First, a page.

The Verdict is In...

By Lauren DiGregorio and Gregory Marzano



The long-awaited verdict of the Derek Chauvin case was announced Tuesday, April 20, 2021, and was received with joy from communities in Minneapolis all the way to New Hyde Park.


The defense team’s key claims were that humans make decisions in high-stress situations that they think are right and no crime was committed that the prosecution could prove beyond reasonable doubt. In addition, they said that Floyd’s other health concerns led to his death and that Chauvin was not at fault.


In contrast, the prosecution’s main arguments covered many testimonies from doctors, police chiefs, and force specialists as evidence that Chauvin’s actions were unreasonable, even as a police officer. The prosecution also stressed that Chauvin, not Floyd, was the person on trial and that they were not criticizing the police force as a whole.


“I hope for more accountability and action to be taken against those responsible for committing heinous acts like Chauvin committed and for all those that have died at the hands of police brutality like George Floyd to finally gain justice,” said senior Gabby Barcinas.


It’s a step in the right direction and gives people hope that cases such as George Floyd’s won’t be tolerated...

“It was good to see the system do what it’s supposed to and convict someone with copious amounts of evidence against them and that he is being held accountable for his actions. It’s a step in the right direction and gives people hope that cases such as George Floyd’s won’t be tolerated. I think that this case called much-needed attention to an issue in the country that needs to be addressed and worked on. I hope this means for the future that people will continue to be held accountable for their actions and that people will continue to combat injustice wherever injustice is happening,” said senior Emma Fager.


After the jury found him guilty on all three accounts, Chauvin now awaits sentencing in prison after being denied bail. Many are calling for the longest possible sentence due to the effects on the community, and it would set a precedent for future actions concerning racism. President Biden made similar remarks in his speech the night before and after the verdict. He stated that the fight for justice was not over and that this guilty verdict was not the end. Vice President Harris also used this time to call on senators to pass the George Floyd Justice in Policing Act.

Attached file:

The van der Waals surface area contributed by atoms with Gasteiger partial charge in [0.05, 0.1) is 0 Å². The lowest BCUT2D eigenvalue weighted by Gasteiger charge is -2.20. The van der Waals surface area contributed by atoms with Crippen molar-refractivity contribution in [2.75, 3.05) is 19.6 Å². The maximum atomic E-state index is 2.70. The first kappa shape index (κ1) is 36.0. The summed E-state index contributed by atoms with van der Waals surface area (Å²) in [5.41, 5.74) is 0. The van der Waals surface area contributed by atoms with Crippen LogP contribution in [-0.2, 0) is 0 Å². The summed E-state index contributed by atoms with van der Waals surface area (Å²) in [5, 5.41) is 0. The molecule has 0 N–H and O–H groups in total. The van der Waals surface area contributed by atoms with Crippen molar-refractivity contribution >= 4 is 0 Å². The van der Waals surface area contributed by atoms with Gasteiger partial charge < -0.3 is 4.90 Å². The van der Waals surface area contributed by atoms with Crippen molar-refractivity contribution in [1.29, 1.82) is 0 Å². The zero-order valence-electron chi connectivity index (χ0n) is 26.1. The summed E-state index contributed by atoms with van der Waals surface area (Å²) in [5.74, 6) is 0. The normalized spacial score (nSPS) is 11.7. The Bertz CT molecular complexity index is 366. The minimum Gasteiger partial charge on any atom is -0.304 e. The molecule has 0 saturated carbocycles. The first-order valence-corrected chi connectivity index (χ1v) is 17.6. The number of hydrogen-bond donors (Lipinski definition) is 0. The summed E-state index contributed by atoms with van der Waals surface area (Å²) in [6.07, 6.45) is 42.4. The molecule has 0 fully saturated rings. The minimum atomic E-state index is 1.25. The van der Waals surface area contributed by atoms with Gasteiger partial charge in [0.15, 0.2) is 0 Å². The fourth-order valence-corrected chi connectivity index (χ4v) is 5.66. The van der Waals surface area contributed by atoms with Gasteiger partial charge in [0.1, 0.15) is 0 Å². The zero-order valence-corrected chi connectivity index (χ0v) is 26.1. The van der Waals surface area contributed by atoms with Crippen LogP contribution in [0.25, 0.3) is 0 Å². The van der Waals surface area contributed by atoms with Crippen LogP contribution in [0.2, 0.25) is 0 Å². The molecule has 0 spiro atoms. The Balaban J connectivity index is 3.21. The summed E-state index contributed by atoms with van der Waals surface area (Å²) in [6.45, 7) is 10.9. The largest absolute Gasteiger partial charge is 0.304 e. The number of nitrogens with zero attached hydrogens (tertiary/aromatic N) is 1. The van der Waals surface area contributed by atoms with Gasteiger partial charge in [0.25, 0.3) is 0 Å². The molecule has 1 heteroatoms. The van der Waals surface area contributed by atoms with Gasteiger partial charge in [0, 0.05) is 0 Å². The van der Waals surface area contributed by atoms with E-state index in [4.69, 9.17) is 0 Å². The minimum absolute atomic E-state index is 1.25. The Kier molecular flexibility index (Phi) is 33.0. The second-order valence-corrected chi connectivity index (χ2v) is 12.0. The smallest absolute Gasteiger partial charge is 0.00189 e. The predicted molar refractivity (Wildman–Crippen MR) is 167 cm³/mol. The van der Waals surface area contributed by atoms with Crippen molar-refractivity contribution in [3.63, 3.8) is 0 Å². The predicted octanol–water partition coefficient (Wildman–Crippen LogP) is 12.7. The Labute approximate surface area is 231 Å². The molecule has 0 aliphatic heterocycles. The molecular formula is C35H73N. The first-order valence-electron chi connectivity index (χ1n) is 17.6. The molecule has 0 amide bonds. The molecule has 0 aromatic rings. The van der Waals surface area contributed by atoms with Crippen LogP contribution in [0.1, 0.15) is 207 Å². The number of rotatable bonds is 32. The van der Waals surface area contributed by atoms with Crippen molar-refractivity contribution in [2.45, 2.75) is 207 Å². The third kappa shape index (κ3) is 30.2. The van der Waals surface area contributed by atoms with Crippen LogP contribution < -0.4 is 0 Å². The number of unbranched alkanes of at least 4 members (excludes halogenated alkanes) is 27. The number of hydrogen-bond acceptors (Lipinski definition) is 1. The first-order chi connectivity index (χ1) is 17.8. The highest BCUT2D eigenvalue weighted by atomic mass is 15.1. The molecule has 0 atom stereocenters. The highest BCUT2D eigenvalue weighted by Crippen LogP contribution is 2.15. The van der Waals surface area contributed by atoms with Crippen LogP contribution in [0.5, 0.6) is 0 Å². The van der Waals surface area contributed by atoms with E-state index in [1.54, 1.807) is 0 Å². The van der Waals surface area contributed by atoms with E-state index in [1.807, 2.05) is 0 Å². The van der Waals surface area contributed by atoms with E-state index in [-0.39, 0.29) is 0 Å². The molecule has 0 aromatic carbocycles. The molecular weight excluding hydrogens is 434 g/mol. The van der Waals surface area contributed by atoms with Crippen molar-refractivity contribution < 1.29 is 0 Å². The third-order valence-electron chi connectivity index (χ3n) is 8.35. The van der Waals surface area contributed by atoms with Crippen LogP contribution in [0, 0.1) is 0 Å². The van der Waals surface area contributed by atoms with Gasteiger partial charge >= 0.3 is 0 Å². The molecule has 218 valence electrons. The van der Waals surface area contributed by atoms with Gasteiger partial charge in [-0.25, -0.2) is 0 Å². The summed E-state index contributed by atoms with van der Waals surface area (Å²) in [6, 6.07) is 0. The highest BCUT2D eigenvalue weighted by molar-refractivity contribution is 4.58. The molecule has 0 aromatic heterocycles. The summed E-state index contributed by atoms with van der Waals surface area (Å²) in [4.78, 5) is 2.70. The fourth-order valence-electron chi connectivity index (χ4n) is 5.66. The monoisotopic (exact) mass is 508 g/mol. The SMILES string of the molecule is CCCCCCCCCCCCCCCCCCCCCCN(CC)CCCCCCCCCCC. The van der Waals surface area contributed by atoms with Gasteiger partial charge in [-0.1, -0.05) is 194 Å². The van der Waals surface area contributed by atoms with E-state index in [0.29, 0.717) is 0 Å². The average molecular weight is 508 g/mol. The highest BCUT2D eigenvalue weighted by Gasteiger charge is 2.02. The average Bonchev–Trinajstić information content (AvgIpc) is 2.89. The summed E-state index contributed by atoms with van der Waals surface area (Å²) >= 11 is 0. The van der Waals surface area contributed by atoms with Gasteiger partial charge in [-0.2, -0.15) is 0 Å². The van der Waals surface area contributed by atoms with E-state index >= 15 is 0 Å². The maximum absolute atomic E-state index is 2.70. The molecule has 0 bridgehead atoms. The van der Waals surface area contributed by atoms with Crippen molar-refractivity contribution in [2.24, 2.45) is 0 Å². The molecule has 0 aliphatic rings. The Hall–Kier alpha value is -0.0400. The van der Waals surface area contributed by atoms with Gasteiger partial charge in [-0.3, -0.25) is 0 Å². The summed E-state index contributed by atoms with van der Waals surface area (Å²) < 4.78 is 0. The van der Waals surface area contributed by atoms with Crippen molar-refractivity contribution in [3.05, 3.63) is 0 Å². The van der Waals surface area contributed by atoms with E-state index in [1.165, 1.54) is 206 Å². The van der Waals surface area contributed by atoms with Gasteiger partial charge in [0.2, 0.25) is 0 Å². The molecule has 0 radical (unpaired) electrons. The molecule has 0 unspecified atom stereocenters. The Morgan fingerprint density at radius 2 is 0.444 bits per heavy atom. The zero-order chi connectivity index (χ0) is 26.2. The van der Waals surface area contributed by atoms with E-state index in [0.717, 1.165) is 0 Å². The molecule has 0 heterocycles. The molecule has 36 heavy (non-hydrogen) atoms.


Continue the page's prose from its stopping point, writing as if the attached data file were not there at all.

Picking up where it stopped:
“I’m glad that Chauvin was finally ruled guilty for his crimes, but he’s only one case out of the thousands of police abuses that have gone unnoticed. Take the killers of Breonna Taylor and even the recent police shootings involving children; they still have not been resolved. America has a serious history of not holding police accountable for their actions, but I’m hoping George Floyd’s case will set a new precedent,“ said junior Laurence Lai.


The court case also initiated conversations among people around the world about accountability versus justice. Many feel as though the ruling held Chauvin accountable for his actions, but lacked full justice for Floyd. While he was found guilty on all three offenses, nothing seemed to change in the justice system and no laws or regulations were passed after the murder since the Senate still has not voted for the George Floyd Justice in Policing Act.


...the ruling held Chauvin accountable for his actions, but lacked full justice for Floyd...

“The verdict of the trial is one step in the right direction for ending police brutality. The George Floyd case was one that shouldn’t have existed, and it is an issue America should have overcome by now. However, the harsh reality is that it happened and it shined a light on the flaws of our current society. I think that justice will never be properly served for the case. At the end of the day, an innocent man lost his life while another gets to continue to live on, but it’s good to see action being taken,” said senior Ved Trivedi.


“Although I feel happy that Chauvin was convicted on all charges, it took a terribly long time for the courts to actually make a decision. I believe that the conviction of Chauvin is just a start to the revealing of the bigger problem in our society, and it will take years to actually achieve something since there are many other people who faced injustices similar to George Floyd but the murderers weren’t held accountable. But this was a significant leap towards our goal, in which the government listened to the mourns of people. I hope through the impacts of the new and upcoming generations, the deep-rooted prejudice faced by all POC will change for the better,” said junior Shirley Chen.